For his latest act, the chef and artist Gerardo Gonzalez has steeped and brewed New York City into a digestif. At his exhibition Into an Isle, opening on Aug. 23 at the Ace Hotel New York, Gonzalez will present three batches of amaro, an Italian liqueur infused with citrus, spices and a mixture of herbs. Each of Gonzalez’s bottles is made with plants from one of three areas around the city: Jamaica Bay Wildlife Refuge in Queens, Grand Concourse and Williamsbridge Oval park in the Bronx and a corridor of East Ninth Street in the East Village of Manhattan. Gonzalez biked over 350 miles through the city during the month of July, collecting edible material for his infusions, including arugula, mulberry leaves and wild mugwort. “The whole purpose was to synthesize a flavor based on my experience at each site,” says Gonzalez. Before his residency at the Ace, Gonzalez was the chef of El Rey and Lalito in Manhattan and, most recently, part of the culinary events team at Grand Cayman’s Palm Heights hotel. At the opening reception for the exhibition, attendees will be able to sample each amaro and view Gonzalez’s installation of the three liqueurs, displayed in large Italian glass fermentation bottles perched on podiums alongside examples of the vegetation he used. Gonzalez has also transcribed his bike routes on the walls of the exhibit in pencil. Opening reception Aug. 23, 7 to 9 p.m. at the Ace Hotel New York,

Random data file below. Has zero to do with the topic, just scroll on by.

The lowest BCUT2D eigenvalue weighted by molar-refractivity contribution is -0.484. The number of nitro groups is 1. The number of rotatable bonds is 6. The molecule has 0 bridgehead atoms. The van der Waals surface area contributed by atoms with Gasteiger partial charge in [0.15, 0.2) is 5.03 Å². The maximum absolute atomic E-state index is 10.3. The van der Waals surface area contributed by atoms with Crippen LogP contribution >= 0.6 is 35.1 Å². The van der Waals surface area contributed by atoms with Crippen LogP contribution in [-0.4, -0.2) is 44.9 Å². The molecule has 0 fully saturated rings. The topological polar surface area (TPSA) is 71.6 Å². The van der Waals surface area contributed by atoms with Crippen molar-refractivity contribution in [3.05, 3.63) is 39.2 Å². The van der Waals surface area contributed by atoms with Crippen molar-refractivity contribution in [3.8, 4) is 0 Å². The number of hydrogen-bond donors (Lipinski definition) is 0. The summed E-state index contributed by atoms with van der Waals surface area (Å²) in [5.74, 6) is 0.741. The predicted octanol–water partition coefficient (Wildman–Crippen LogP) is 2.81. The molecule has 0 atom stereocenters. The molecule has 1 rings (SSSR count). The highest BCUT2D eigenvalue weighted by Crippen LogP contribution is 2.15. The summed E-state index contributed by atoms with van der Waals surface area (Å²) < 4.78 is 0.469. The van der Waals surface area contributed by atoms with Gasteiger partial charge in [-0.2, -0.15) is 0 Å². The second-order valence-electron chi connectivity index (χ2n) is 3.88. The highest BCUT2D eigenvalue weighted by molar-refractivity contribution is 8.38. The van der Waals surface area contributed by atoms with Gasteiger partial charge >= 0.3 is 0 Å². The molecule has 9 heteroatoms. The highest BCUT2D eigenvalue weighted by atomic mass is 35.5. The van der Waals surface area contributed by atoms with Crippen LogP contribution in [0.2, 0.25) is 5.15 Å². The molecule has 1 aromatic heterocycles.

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Emerging Designers at Copenhagen Fashion Week

By Megan O’Sullivan